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There is a strange kind of lightning, only discovered in 1989, that is purely understood. It is called SPRITE* – lightning that shoot up to space. Εlectrical discharges from the top of the clouds to the outer edges of our atmosphere and not from the bottom to the ground. They occur above thunderstorms, way above, 50-90 kilometers up, in the layer of our atmosphere we call Mesosphere, which lies above the Stratosphere! That’s strange if you consider that most clouds only reach a dozen or so kilometers in height – obviously their influence extends much further. (Feature Image Credit: University Alaska Fairbanks)

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Sprite lightnings are extremely fast and faint electrical discharges, but increasingly sensitive digital cameras have given us amazing photos. These mysterious bursts of light in the upper atmosphere momentarily resemble gigantic jellyfish. The red color is from exited oxygen atoms in the upper atmosphere, the same reason the aurorae sometimes glow red. See here a photo from  Stephen Hummel.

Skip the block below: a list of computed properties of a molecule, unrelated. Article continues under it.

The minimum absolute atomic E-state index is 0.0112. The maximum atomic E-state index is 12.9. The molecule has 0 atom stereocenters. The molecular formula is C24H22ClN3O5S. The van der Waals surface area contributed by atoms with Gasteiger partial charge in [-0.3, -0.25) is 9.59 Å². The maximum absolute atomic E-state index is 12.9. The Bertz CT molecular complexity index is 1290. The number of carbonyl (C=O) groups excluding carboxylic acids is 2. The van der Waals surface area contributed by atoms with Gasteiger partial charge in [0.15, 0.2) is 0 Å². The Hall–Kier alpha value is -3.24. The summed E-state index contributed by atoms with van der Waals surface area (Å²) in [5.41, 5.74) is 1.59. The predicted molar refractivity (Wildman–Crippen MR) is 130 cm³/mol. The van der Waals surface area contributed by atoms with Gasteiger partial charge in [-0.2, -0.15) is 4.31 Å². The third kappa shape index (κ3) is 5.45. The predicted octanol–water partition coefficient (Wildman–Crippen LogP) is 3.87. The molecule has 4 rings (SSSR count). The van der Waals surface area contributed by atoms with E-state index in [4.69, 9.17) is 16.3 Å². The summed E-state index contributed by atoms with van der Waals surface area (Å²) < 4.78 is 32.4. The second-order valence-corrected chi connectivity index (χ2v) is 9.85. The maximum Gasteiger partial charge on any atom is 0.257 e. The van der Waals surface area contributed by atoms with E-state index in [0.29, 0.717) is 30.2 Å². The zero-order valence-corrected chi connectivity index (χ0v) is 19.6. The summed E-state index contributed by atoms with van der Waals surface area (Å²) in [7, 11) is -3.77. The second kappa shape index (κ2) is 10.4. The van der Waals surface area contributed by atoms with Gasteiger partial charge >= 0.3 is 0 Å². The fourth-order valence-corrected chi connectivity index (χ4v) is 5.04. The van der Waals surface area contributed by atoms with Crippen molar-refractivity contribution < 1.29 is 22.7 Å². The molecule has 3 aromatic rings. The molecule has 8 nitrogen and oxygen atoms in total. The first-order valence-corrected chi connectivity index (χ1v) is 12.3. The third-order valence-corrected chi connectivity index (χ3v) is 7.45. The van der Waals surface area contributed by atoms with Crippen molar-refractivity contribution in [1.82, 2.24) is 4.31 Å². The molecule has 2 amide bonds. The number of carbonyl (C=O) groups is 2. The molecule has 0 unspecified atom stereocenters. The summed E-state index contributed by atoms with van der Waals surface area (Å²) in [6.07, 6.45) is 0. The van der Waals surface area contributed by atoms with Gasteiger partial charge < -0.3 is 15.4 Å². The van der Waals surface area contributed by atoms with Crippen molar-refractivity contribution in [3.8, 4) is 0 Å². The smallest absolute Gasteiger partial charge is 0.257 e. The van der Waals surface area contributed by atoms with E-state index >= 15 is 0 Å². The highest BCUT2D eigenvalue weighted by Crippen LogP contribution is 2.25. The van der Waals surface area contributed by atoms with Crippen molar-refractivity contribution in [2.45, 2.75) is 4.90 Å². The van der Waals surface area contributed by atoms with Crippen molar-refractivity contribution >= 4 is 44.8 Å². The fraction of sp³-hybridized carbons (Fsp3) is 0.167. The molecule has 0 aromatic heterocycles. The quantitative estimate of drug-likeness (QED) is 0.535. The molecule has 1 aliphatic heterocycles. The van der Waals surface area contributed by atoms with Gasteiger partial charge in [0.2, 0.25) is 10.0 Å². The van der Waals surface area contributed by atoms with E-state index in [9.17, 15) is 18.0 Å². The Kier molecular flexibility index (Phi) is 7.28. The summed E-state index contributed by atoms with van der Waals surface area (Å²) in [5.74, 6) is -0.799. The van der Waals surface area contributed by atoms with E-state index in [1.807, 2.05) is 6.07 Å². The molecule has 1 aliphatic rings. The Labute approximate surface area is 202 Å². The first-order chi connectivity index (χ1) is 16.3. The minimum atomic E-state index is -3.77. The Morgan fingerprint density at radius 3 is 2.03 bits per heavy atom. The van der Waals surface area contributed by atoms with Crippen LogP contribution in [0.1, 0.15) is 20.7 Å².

Sprites are difficult to photograph because not only they are faint but they occur above thunderstorms. So you can only spot them above storms on the horizon, if you’re closer the cloud itself blocks them. Unless you have a better vantage point, above the clouds, way above, as in space. Like the next phantastic picture from ISS.

ISS view of a red sprite at the far right above a thunderstorm. The bright object in the sky is the Moon. You can also see Orion rising over the horizon. Credit: NASA, Expedition 44

Recently, high speed videos, like the next one, are better detailing how sprites actually develop.

Sprites take place in the Mesosphere (most meteors also burn up in the mesosphere). The clouds and nearly all weather occur in the Troposphere. Credit: Randy Russell, UCAR

Space Shuttle Endeavour silhouetted against the atmosphere. The orange layer is the Troposphere, the white layer is the Stratosphere, and the blue layer is the Mesosphere. The shuttle is actually orbiting at an altitude of more than 320 km, far above all three layers. Credit: Space Station Expedition 22 Crew, NASA

Kostas Sakkas